For their ice cream products Langnese introduced Shue and Tiger in 2001, a lesbian pair. In fact, they took integration of gay couples to a new level. They were incorporated briefly in TV commercials, on billboards and the company web site. The campaign focused on specific individuals, including the gay male couple Peter and Tom, even though the site never actually used the words "gay" or "lesbian." On the 'tattoo pic' we see Peter and Tom (separated by Tiger and joined by George on the far left).
A newspaper in Germany, Frankfurter Allgemeine Zeitung, reported: "In the beginning, the creators of the campaign were not quite certain whether they had judged the degree of social acceptance correctly, or whether they were asking too much of their audience. They were afraid that their own perception might be blurred, 'because there are many openly gay men in the media scene.'
The agency carried out a market survey to make sure. The results proved that housewives, pensioners, young people, working men and women unanimously agreed: homosexual men are affectionate, helpful, well dressed, appreciative of good food and have good taste. Almost all of those questioned said that they knew gay men personally.
"No matter what your dream, with Pot Noodle #YouCanMakeIt". A story about perseverance, with a twist in the end. Although it is not strictly gay, the stereotyping of the protagonist (clothing, way of walking) and the lip licking of the guy in the audience allude to a gay theme. Bonus points for the (lower class) family in the end, who support the Vegas dreams of their son.
Dutch food brand Knorr had scream queens Gerard Joling and Gordon (better known as Geer and Goor) extoll the virtues of their Beef Chimichurri. Gordon was also spokesperson for another Unilever brand: Robijn.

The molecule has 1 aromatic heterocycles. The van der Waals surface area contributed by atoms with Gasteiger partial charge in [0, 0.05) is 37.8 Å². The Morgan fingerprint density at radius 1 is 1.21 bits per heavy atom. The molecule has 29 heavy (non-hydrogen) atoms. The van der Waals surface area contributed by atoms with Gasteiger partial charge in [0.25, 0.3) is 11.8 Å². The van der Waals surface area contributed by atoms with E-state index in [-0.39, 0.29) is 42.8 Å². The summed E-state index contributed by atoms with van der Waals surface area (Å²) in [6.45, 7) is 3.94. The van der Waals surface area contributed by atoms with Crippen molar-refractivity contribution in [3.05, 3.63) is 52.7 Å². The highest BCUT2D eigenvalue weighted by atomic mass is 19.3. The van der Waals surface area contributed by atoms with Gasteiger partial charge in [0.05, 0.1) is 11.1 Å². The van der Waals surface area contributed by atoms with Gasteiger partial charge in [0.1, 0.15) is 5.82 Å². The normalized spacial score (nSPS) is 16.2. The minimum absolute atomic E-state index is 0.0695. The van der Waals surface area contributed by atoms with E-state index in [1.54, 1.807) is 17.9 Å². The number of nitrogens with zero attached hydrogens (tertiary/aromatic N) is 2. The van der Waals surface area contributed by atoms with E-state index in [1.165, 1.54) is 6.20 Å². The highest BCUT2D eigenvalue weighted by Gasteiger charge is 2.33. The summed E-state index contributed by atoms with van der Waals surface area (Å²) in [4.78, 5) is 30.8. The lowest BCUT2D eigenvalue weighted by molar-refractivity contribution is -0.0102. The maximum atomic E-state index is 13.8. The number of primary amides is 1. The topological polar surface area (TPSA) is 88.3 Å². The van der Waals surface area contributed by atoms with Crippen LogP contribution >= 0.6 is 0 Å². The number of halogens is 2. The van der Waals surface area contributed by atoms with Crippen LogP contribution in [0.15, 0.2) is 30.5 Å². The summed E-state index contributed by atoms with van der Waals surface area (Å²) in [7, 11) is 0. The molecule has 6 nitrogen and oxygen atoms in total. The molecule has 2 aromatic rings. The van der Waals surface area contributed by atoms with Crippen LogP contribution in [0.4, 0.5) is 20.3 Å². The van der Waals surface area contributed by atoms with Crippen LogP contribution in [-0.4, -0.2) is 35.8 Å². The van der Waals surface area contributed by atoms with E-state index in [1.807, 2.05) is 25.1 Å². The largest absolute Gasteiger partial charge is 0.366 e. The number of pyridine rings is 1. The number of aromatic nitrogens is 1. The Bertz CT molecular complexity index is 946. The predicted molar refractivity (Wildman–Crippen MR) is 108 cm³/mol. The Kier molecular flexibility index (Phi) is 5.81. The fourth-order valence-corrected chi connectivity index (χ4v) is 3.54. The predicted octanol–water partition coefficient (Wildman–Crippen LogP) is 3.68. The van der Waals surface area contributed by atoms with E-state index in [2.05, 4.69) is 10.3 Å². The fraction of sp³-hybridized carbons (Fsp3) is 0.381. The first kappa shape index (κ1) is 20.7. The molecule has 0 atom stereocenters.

An early example of how gays are used for fun in a commercial. The fact that the logo of Lätta is in rainbow colors is coincidental. AdRespect: "A young man speaks with someone new on the phone and is thrilled that he has landed a hot date for breakfast. He arrives at a large building with numerous apartments. He is too impatient to find the name, so he pushes all the bells. He enters the building, and accidentally finds a feminine man, half dressed with jewelry and long hair, who smiles invitingly at the visitor. At first the man is confused -- but then the woman he was meeting appears at a door on the other side of the corridor and she smiles at his mistake, then so does he. While there is no negative reaction by others, the ad could have been just as effective, however, if the gay man was not made to be stereotyped. Unilever was approached for a gay press story about its advertising but reportedly said it did not want to be featured, as its ad was just a “gimmick” and doing so would otherwise “set the wrong tone.”"